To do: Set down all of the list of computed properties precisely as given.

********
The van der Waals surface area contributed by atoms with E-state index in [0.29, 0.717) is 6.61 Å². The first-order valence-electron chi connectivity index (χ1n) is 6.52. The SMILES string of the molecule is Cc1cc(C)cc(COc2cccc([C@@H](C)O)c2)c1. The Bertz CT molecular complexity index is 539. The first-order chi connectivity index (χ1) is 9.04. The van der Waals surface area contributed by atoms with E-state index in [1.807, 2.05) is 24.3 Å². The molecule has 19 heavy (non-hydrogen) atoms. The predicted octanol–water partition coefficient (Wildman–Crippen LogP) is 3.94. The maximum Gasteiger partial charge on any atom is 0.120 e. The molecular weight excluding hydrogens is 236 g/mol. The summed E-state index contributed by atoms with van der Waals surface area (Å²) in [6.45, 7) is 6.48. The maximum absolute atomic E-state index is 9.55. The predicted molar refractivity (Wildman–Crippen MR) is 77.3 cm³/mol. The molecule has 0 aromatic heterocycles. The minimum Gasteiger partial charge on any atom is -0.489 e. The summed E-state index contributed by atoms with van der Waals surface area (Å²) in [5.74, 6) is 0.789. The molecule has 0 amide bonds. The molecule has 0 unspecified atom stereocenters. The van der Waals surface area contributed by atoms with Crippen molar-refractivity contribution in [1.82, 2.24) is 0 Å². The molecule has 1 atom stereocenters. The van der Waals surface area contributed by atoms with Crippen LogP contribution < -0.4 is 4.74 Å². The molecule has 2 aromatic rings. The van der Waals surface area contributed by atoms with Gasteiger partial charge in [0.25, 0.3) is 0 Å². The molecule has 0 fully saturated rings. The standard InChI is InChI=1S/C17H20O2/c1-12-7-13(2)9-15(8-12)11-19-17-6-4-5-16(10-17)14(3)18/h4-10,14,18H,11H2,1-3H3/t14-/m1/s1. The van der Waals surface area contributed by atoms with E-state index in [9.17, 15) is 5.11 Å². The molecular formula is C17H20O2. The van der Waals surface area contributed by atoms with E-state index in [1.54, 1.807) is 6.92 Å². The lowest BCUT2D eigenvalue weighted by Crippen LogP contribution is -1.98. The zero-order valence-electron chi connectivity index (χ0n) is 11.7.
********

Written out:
The van der Waals surface area contributed by atoms with E-state index in [0.29, 0.717) is 6.61 Å². The first-order valence-electron chi connectivity index (χ1n) is 6.52. The SMILES string of the molecule is Cc1cc(C)cc(COc2cccc([C@@H](C)O)c2)c1. The Bertz CT molecular complexity index is 539. The first-order chi connectivity index (χ1) is 9.04. The van der Waals surface area contributed by atoms with E-state index in [1.807, 2.05) is 24.3 Å². The molecule has 19 heavy (non-hydrogen) atoms. The predicted octanol–water partition coefficient (Wildman–Crippen LogP) is 3.94. The maximum Gasteiger partial charge on any atom is 0.120 e. The molecular weight excluding hydrogens is 236 g/mol. The summed E-state index contributed by atoms with van der Waals surface area (Å²) in [6.45, 7) is 6.48. The maximum absolute atomic E-state index is 9.55. The predicted molar refractivity (Wildman–Crippen MR) is 77.3 cm³/mol. The molecule has 0 aromatic heterocycles. The minimum Gasteiger partial charge on any atom is -0.489 e. The summed E-state index contributed by atoms with van der Waals surface area (Å²) in [5.74, 6) is 0.789. The molecule has 0 amide bonds. The molecule has 0 unspecified atom stereocenters. The van der Waals surface area contributed by atoms with Crippen molar-refractivity contribution in [1.82, 2.24) is 0 Å². The molecule has 1 atom stereocenters. The van der Waals surface area contributed by atoms with Crippen LogP contribution < -0.4 is 4.74 Å². The molecule has 2 aromatic rings. The van der Waals surface area contributed by atoms with Gasteiger partial charge in [0.25, 0.3) is 0 Å². The molecule has 0 fully saturated rings. The standard InChI is InChI=1S/C17H20O2/c1-12-7-13(2)9-15(8-12)11-19-17-6-4-5-16(10-17)14(3)18/h4-10,14,18H,11H2,1-3H3/t14-/m1/s1. The van der Waals surface area contributed by atoms with E-state index in [9.17, 15) is 5.11 Å². The molecular formula is C17H20O2. The van der Waals surface area contributed by atoms with E-state index in [1.54, 1.807) is 6.92 Å². The lowest BCUT2D eigenvalue weighted by Crippen LogP contribution is -1.98. The zero-order valence-electron chi connectivity index (χ0n) is 11.7.